Tonight, Brad and I will attend a fundraiser for the Toonseum, a small gem of a museum in Pittsburgh dedicated to the cartoon and comic book arts. Brad and I aren’t particular aficionados of this art form. In fact, our interest probably fits best in the passing fancy category. Our impetus for buying tickets to the event was that a good friend is on the board of the Toonseum, and we love our friend, so we want to support his passion. Meeting Pittsburgh “royalty”—like Rick Sebak, Pittsburgh Dad, and David Newell (Mr. McFeely from Mr. Roger’s Neighborhood)—was also a draw, I won’t lie.
But the more I’ve thought about it, the more I’ve realized that supporting the Toonseum is worth doing just on its own merit. Cartoon and comic book art is every bit as much art as Monet’s “Water Lilies” or Bach’s Brandenburg Concerto. It is worthy of saving and displaying and cherishing—not because of how many people might like the art form—but because it represents someone’s creative expression. It is worthy of considering because, like all art forms, it is often a reflection of society, or in some cases maybe, how society could or should be. I may not understand some of it or be drawn to its content or visual form, but it has intrinsic beauty and worth.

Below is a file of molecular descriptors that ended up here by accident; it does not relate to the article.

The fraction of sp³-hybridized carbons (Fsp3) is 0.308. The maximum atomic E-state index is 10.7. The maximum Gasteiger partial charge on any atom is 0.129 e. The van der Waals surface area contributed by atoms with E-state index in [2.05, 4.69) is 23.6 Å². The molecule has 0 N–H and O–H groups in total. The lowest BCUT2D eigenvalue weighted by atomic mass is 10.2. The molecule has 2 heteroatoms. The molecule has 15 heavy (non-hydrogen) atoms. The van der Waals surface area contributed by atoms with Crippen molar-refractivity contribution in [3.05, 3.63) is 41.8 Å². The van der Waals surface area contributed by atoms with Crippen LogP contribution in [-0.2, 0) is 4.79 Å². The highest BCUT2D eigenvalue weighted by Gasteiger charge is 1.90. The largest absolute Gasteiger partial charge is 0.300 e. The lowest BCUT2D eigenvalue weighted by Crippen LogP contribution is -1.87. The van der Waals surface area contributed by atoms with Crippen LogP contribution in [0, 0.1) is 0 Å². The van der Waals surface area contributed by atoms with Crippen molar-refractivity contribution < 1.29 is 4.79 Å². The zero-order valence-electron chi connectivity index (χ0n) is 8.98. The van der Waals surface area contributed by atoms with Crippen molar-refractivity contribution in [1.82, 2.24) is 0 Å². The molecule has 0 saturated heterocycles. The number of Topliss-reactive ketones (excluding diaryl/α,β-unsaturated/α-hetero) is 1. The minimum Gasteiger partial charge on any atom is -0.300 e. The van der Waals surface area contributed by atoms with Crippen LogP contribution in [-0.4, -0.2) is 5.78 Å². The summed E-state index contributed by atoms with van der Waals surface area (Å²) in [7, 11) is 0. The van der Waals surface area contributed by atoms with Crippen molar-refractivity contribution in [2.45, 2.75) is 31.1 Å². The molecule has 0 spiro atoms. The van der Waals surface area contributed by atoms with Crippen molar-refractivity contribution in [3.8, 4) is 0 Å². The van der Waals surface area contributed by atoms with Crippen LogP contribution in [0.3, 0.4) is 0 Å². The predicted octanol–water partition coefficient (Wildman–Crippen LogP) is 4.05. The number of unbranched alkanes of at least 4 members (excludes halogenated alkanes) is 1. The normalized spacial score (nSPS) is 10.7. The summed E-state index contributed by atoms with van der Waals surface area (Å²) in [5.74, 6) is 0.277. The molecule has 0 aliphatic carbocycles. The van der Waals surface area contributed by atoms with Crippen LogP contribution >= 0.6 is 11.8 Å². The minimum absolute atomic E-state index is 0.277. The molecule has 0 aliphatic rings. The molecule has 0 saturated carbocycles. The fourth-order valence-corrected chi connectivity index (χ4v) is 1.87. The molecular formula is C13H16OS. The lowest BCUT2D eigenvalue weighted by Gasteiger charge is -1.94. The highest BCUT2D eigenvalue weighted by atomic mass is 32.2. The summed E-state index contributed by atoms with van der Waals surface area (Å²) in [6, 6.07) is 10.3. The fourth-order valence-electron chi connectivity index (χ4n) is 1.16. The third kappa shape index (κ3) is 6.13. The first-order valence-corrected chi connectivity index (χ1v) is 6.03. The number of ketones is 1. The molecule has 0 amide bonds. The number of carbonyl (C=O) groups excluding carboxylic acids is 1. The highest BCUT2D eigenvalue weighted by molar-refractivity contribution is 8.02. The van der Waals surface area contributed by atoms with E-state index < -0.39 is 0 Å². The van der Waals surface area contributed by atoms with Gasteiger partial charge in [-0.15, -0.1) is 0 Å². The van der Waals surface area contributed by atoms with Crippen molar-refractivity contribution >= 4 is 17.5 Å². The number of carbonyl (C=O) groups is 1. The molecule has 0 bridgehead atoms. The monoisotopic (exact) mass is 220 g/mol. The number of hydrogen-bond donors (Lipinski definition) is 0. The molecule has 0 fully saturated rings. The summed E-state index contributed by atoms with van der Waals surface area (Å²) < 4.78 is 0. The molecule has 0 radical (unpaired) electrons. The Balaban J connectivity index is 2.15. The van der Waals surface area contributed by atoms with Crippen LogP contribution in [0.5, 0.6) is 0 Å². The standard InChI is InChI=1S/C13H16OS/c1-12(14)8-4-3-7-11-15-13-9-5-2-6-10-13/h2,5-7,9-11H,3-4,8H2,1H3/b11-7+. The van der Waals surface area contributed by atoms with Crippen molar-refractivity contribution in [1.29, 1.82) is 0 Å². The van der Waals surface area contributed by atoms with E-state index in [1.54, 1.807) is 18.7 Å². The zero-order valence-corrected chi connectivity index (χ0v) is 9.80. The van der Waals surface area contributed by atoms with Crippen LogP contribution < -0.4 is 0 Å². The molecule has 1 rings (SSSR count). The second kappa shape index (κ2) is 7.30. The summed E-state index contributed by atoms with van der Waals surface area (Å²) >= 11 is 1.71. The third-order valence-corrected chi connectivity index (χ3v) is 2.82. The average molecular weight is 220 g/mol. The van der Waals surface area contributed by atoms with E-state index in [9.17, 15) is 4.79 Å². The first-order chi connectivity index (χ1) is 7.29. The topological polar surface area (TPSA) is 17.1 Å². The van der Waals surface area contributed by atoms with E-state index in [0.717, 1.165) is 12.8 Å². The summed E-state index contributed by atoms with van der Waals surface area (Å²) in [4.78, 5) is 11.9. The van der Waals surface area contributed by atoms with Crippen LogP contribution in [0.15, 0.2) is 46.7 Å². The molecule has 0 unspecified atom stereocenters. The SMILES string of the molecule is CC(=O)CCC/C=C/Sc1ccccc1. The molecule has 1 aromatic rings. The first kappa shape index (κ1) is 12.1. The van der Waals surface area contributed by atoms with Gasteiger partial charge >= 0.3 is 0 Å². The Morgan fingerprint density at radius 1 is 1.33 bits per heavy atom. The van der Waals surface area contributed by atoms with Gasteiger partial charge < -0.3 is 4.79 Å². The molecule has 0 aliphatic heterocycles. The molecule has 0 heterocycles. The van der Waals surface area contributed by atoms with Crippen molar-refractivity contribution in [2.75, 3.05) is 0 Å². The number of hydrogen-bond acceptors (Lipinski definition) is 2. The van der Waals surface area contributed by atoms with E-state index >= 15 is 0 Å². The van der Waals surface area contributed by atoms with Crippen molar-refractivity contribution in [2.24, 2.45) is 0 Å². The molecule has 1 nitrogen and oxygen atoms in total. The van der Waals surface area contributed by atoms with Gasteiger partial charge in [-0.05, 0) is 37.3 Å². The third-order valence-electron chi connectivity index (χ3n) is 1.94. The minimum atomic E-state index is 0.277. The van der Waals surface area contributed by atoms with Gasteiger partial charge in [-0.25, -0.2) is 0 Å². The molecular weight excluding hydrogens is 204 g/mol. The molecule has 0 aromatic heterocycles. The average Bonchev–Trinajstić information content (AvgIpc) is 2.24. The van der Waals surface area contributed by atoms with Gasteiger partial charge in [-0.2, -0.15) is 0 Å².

If left to my own devices, I’m guilty of appreciating and making time for only creative forms I enjoy most—baroque and classical music, Impressionist and Romantic paintings and sculpture, movies that make me smile, literature with a great story and redeeming ending. But now and then, it is exciting and important to experience forms that fall outside our norm—whether that’s a newly composed atonal piece at the symphony or an entire exhibit with humanoid forms made out of stuffed pantyhose at the art museum.
I’m also guilty of having held a fairly narrow view of what creativity or art is, reserving that designation for something you’d see on a gallery wall, read for a book report, or hear from a symphony or band. However, I am learning to see that creativity takes many forms, and we are all creators in our own ways. Whether coming up with a new superhero, writing and delivering a powerful sermon, growing a garden, or arranging furniture in a room to maximize its use and beauty—(or maybe even writing a blog??)—these are all acts of creativity, and they express something about the character, experiences, and environment of the maker.
The challenge when encountering something creative is to not evaluate it through our personal lens of what is art or what is “good,” but rather to simply appreciate the creative process, the person behind the work, and the fact that our Creator has made us all to be creators.